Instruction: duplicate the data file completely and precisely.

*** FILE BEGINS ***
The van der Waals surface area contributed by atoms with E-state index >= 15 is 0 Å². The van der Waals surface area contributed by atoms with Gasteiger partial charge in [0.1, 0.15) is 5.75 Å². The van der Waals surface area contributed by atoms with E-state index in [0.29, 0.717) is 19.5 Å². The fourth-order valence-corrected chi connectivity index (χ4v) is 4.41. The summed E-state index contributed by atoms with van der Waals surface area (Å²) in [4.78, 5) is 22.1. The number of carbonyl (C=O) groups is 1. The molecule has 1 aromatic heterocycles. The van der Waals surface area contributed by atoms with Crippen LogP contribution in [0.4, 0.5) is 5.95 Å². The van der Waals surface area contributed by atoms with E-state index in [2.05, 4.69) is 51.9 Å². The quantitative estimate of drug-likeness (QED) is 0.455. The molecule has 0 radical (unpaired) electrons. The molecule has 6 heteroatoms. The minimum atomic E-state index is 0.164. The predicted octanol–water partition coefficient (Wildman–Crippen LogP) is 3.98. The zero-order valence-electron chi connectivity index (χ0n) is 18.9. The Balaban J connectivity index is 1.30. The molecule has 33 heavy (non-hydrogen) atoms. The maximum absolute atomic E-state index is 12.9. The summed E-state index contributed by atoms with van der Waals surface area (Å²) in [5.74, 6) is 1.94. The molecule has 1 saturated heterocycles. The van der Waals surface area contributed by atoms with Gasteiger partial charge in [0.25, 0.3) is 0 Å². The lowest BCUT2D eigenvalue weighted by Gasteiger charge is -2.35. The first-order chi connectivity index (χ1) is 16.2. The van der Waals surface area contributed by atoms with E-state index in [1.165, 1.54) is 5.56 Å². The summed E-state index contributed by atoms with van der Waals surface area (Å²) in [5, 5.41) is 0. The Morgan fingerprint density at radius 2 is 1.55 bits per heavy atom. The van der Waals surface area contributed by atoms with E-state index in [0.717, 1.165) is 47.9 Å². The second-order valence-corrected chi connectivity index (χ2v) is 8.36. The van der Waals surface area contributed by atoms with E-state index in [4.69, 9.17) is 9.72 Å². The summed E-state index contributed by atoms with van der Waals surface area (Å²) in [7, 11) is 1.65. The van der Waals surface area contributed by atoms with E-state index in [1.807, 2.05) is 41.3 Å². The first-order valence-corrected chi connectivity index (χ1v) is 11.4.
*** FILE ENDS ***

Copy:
The van der Waals surface area contributed by atoms with E-state index >= 15 is 0 Å². The van der Waals surface area contributed by atoms with Gasteiger partial charge in [0.1, 0.15) is 5.75 Å². The van der Waals surface area contributed by atoms with E-state index in [0.29, 0.717) is 19.5 Å². The fourth-order valence-corrected chi connectivity index (χ4v) is 4.41. The summed E-state index contributed by atoms with van der Waals surface area (Å²) in [4.78, 5) is 22.1. The number of carbonyl (C=O) groups is 1. The molecule has 1 aromatic heterocycles. The van der Waals surface area contributed by atoms with Crippen LogP contribution in [0.4, 0.5) is 5.95 Å². The van der Waals surface area contributed by atoms with E-state index in [2.05, 4.69) is 51.9 Å². The quantitative estimate of drug-likeness (QED) is 0.455. The molecule has 0 radical (unpaired) electrons. The molecule has 6 heteroatoms. The minimum atomic E-state index is 0.164. The predicted octanol–water partition coefficient (Wildman–Crippen LogP) is 3.98. The zero-order valence-electron chi connectivity index (χ0n) is 18.9. The Balaban J connectivity index is 1.30. The molecule has 33 heavy (non-hydrogen) atoms. The maximum absolute atomic E-state index is 12.9. The summed E-state index contributed by atoms with van der Waals surface area (Å²) in [5.74, 6) is 1.94. The molecule has 1 saturated heterocycles. The van der Waals surface area contributed by atoms with Gasteiger partial charge in [0.25, 0.3) is 0 Å². The lowest BCUT2D eigenvalue weighted by Gasteiger charge is -2.35. The first-order chi connectivity index (χ1) is 16.2. The van der Waals surface area contributed by atoms with E-state index in [1.165, 1.54) is 5.56 Å². The summed E-state index contributed by atoms with van der Waals surface area (Å²) in [5, 5.41) is 0. The Morgan fingerprint density at radius 2 is 1.55 bits per heavy atom. The van der Waals surface area contributed by atoms with E-state index in [0.717, 1.165) is 47.9 Å². The second-order valence-corrected chi connectivity index (χ2v) is 8.36. The van der Waals surface area contributed by atoms with E-state index in [4.69, 9.17) is 9.72 Å². The summed E-state index contributed by atoms with van der Waals surface area (Å²) in [7, 11) is 1.65. The van der Waals surface area contributed by atoms with E-state index in [1.807, 2.05) is 41.3 Å². The first-order valence-corrected chi connectivity index (χ1v) is 11.4.